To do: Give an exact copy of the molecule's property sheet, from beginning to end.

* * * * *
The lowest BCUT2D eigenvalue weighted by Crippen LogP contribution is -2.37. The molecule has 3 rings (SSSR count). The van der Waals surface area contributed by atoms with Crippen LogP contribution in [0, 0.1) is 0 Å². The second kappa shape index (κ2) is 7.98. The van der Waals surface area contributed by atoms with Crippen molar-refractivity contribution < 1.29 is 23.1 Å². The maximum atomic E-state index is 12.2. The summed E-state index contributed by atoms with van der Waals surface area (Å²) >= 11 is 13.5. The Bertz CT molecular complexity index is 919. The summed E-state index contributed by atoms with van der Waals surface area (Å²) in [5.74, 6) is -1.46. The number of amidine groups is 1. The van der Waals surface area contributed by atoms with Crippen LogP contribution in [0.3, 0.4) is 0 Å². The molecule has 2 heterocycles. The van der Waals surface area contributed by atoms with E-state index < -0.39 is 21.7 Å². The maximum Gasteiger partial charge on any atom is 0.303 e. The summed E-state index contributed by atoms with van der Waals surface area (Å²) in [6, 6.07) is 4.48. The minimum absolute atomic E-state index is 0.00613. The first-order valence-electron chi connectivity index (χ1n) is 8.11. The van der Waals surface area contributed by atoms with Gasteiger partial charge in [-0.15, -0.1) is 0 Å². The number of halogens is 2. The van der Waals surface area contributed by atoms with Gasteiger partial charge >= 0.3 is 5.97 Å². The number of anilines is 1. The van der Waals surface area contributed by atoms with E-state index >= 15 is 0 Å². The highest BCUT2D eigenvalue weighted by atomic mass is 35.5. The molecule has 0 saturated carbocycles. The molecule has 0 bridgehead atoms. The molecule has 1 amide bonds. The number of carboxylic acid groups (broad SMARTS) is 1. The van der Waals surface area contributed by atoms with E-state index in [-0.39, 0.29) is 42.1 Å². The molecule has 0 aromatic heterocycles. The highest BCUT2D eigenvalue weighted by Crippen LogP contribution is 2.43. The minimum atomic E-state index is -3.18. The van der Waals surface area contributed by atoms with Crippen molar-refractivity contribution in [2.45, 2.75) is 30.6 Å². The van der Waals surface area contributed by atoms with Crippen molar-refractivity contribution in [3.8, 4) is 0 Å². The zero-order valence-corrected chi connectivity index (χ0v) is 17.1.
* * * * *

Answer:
The lowest BCUT2D eigenvalue weighted by Crippen LogP contribution is -2.37. The molecule has 3 rings (SSSR count). The van der Waals surface area contributed by atoms with Crippen LogP contribution in [0, 0.1) is 0 Å². The second kappa shape index (κ2) is 7.98. The van der Waals surface area contributed by atoms with Crippen molar-refractivity contribution < 1.29 is 23.1 Å². The maximum atomic E-state index is 12.2. The summed E-state index contributed by atoms with van der Waals surface area (Å²) >= 11 is 13.5. The Bertz CT molecular complexity index is 919. The summed E-state index contributed by atoms with van der Waals surface area (Å²) in [5.74, 6) is -1.46. The number of amidine groups is 1. The van der Waals surface area contributed by atoms with Crippen LogP contribution in [0.3, 0.4) is 0 Å². The molecule has 2 heterocycles. The van der Waals surface area contributed by atoms with E-state index < -0.39 is 21.7 Å². The maximum Gasteiger partial charge on any atom is 0.303 e. The summed E-state index contributed by atoms with van der Waals surface area (Å²) in [6, 6.07) is 4.48. The minimum absolute atomic E-state index is 0.00613. The first-order valence-electron chi connectivity index (χ1n) is 8.11. The van der Waals surface area contributed by atoms with Gasteiger partial charge in [-0.15, -0.1) is 0 Å². The number of halogens is 2. The van der Waals surface area contributed by atoms with Gasteiger partial charge >= 0.3 is 5.97 Å². The number of anilines is 1. The van der Waals surface area contributed by atoms with E-state index >= 15 is 0 Å². The highest BCUT2D eigenvalue weighted by atomic mass is 35.5. The molecule has 0 saturated carbocycles. The molecule has 0 bridgehead atoms. The molecule has 1 amide bonds. The number of carboxylic acid groups (broad SMARTS) is 1. The van der Waals surface area contributed by atoms with E-state index in [-0.39, 0.29) is 42.1 Å². The molecule has 0 aromatic heterocycles. The highest BCUT2D eigenvalue weighted by Crippen LogP contribution is 2.43. The minimum atomic E-state index is -3.18. The van der Waals surface area contributed by atoms with Crippen molar-refractivity contribution in [2.45, 2.75) is 30.6 Å². The van der Waals surface area contributed by atoms with Crippen molar-refractivity contribution in [3.8, 4) is 0 Å². The zero-order valence-corrected chi connectivity index (χ0v) is 17.1.